|A simple renal cyst.|
A renal cyst or kidney cyst, is a fluid collection in or on the kidney. There are several types based on the Bosniak classification. The majority are benign, simple cysts that can be monitored and not intervened upon. However, some are cancerous or are suspicious for cancer and are commonly removed in a surgical procedure called nephrectomy.
Up to 27 percent of individuals greater than 50 years of age may have simple renal cysts that cause no symptoms.
Renal cysts are classified by malignant risk using the Bosniak Classification System. The system was created by Dr. Morton Bosniak, a faculty member at the New York University Langone Medical Center in New York City.
The Bosniak classification categorizes renal cysts into five groups.
- Benign simple cyst with thin wall without septa, calcifications, or solid components. It does not enhance with contrast, and has a density of 0–20 Hounsfield units (about equal to that of water).
- Benign cyst with a few thin septa, which may contain fine calcifications or a small segment of mildly thickened calcification. This includes homogenous, high-attenuation (60–70 Hounsfield units) lesions less than 3 cm with sharp margins but without enhancement. Hyperdense cysts must be exophytic with at least 75 percent of its wall outside the kidney to allow for appropriate assessment of margins, otherwise they are categorized as IIF.
This category includes renal cysts with multiple thin septa, a septum thicker than hairline, slightly thick wall, or with calcification, which may be thick. It also includes intrarenal cysts larger than 3 centimetres (1.2 inches) if:
- there is no contrast enhancement (otherwise category III).
- there is high attenuation or there is a maximum 25% of their walls visible outside the kidney (otherwise category II).
- Indeterminate cystic masses with thickened irregular septa with enhancement. 50 percent of these lesions are ultimately found to be malignant.
- Malignant cystic masses with all the characteristics of category III lesions but also with enhancing soft tissue components independent of but adjacent to the septa. 100 percent of these lesions are malignant.
|Attenuation||0–20 HU||60–70 Hounsfield units|
|Walls||Thin and smooth||Small and fine calcifications||Nodular or irregular calcifications||Thick, heterogeneous. Gross calcifications with enhancement|
This system is more directly focused on the most appropriate management. These alternatives are broadly to ignore the cyst, schedule follow-up or perform a surgical excision of it. When a cyst shows discrepancy in severity across categories, it is the most worrisome feature that is used in deciding about management. There is no established rule regarding the follow-up frequency, but one possibility is after 6 months, which can later be doubled if unchanged.
|If radiodensity > 20 HU without radiocontrast||
|Septations||Thin and smooth||Slightly greater than hairline||
|Enhancement (increase with radiocontrast)||< 10 HU||10-15 HU||> 15 HU|
|Multilocular||If infection||All others|
|Nodularity||Very small and nonenhancing||All others|
|Wall thickening||If infection||All others|
The complex cyst can be further evaluated with doppler ultrasonography, and for Bosniak classification and follow-up of complex cysts, either contrast-enhanced ultrasound (CEUS) or contrast CT is used.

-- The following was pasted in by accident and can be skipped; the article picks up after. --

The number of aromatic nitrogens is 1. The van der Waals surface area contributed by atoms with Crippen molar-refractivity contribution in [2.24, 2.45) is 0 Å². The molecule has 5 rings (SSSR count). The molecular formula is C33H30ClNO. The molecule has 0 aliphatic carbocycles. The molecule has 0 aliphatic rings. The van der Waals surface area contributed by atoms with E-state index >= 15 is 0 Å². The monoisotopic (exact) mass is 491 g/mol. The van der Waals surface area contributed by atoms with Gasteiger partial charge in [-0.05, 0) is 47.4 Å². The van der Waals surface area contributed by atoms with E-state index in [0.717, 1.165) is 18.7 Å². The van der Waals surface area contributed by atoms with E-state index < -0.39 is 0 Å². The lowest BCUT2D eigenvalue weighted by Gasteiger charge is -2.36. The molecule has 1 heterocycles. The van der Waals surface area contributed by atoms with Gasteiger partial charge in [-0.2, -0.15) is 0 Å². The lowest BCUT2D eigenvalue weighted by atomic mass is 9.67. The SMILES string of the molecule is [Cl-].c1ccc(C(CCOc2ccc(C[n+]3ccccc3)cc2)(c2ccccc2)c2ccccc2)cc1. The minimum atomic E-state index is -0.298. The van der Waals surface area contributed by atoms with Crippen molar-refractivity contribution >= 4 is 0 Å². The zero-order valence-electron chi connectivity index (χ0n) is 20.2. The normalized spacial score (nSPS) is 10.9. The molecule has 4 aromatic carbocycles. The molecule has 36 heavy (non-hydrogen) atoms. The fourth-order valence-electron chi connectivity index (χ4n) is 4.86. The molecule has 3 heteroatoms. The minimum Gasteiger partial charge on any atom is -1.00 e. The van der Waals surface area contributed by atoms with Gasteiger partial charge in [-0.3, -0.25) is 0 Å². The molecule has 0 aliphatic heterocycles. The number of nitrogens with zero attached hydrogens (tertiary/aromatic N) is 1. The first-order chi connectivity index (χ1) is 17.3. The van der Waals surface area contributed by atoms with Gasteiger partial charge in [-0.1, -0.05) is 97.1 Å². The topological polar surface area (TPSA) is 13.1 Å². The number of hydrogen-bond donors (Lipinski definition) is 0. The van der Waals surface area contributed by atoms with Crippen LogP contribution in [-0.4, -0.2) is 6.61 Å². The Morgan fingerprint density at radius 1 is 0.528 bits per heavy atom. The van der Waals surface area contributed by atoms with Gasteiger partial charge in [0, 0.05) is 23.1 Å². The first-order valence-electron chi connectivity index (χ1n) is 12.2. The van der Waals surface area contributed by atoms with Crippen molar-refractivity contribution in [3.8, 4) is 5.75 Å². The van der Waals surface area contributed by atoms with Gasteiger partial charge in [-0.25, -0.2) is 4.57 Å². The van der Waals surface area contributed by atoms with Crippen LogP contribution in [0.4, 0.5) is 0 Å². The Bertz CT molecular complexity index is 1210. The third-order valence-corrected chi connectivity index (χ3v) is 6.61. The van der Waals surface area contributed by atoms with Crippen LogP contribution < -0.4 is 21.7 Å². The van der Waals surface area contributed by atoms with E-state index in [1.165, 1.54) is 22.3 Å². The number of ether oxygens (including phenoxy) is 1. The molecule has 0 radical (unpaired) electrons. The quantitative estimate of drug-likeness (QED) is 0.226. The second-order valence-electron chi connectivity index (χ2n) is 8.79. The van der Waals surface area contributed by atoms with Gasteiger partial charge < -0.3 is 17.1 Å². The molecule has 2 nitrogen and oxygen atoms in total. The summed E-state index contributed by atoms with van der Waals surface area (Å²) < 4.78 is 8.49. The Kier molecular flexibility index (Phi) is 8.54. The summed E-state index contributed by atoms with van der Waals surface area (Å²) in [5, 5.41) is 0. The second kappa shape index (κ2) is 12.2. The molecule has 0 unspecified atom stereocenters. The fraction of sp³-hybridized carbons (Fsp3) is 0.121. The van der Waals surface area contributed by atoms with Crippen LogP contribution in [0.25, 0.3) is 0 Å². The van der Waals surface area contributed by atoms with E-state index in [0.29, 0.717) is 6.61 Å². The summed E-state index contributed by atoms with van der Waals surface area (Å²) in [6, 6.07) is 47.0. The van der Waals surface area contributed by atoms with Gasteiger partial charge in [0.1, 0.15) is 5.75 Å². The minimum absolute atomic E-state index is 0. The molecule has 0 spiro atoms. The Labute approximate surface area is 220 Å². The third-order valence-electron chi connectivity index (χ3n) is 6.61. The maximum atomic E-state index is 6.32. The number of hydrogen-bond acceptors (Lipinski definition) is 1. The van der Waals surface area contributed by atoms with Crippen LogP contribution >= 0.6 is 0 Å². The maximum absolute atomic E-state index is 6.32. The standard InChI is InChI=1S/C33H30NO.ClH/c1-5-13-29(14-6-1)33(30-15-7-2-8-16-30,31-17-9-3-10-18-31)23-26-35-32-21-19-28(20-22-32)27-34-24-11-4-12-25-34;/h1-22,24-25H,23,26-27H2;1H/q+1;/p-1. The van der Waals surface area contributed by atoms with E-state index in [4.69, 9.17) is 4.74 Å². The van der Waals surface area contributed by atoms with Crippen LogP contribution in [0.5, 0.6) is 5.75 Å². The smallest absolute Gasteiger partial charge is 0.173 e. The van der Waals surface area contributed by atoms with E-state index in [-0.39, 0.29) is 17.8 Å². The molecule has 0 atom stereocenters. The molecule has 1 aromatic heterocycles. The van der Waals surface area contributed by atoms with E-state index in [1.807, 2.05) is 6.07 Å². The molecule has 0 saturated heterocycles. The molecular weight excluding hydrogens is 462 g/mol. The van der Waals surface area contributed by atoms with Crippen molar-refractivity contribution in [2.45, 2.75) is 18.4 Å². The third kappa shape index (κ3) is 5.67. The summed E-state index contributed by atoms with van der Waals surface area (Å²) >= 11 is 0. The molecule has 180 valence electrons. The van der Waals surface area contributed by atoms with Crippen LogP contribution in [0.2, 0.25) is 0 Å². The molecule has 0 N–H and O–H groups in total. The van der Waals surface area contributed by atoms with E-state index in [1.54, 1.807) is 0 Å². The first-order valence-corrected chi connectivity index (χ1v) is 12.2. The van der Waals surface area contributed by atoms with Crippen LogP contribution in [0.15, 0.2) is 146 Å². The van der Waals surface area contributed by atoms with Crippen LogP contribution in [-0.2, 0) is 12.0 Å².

Peripelvic versus parapelvic cysts
Parapelvic cysts originate from around the kidney at the adjacent renal parenchyma, and plunge into the renal sinus. Peripelvic cysts are contained entirely within the renal sinus, possibly related to dilated lymphatic channels. When viewed on CT in absence of contrast, they can mimic hydronephrosis. If symptomatic, they can be laparoscopically decorticated - removal of the outer layer or cortex.
- Tada S, Yamagishi J, Kobayashi H, Hata Y, Kobari T (July 1983). "The incidence of simple renal cyst by computed tomography". Clinical Radiology. 34 (4): 437–9. PMID 6872451.
- Curry NS, Cochran ST, Bissada NK (August 2000). "Cystic renal masses: accurate Bosniak classification requires adequate renal CT". American Journal of Roentgenology. 175 (2): 339–42. doi:10.2214/ajr.175.2.1750339. PMID 10915671.
- Muglia, Valdair F.; Westphalen, Antonio Carlos (2014). "Classificação de Bosniak para cistos renais complexos: histórico e análise crítica". Radiologia Brasileira. 47 (6): 368–373. doi:10.1590/0100-3984.2013.1797. ISSN 0100-3984.
- De Miranda, C. M.; Maranhão, C. P.; Dos Santos, C. J.; Padilha, I. G.; De Farias Lde, P; Da Rocha, M. S. (2014). "Bosniak classification of renal cystic lesions according to multidetector computed tomography findings". Radiologia Brasileira. 47 (2): 115–21. doi:10.1590/S0100-39842014000200015. PMC 4337166. PMID 25741060.
- "Bosniak classification of renal cystic disease". GPnotebook. Retrieved 2017-05-17.
- David S. Hartman, MD and Ileana Chesaru, MD. "Kidney - Cystic masses". Radiology Assistant. Retrieved 2017-10-20.
- Hansen, Kristoffer; Nielsen, Michael; Ewertsen, Caroline (2015). "Ultrasonography of the Kidney: A Pictorial Review". Diagnostics. 6 (1): 2. doi:10.3390/diagnostics6010002. ISSN 2075-4418. (CC-BY 4.0)
- Zinn, H. L.; Becker, J. A. (1997). "Peripelvic cysts simulating hydronephrosis". Abdominal Imaging. 22 (3): 346–7. PMID 9107666.
- Shiraishi, K; Eguchi, S; Mohri, J; Kamiryo, Y (2006). "Laparoscopic decortication of symptomatic simple renal cysts: 10-year experience from one institution". BJU International. 98 (2): 405–8. doi:10.1111/j.1464-410X.2006.06249.x. PMID 16879687.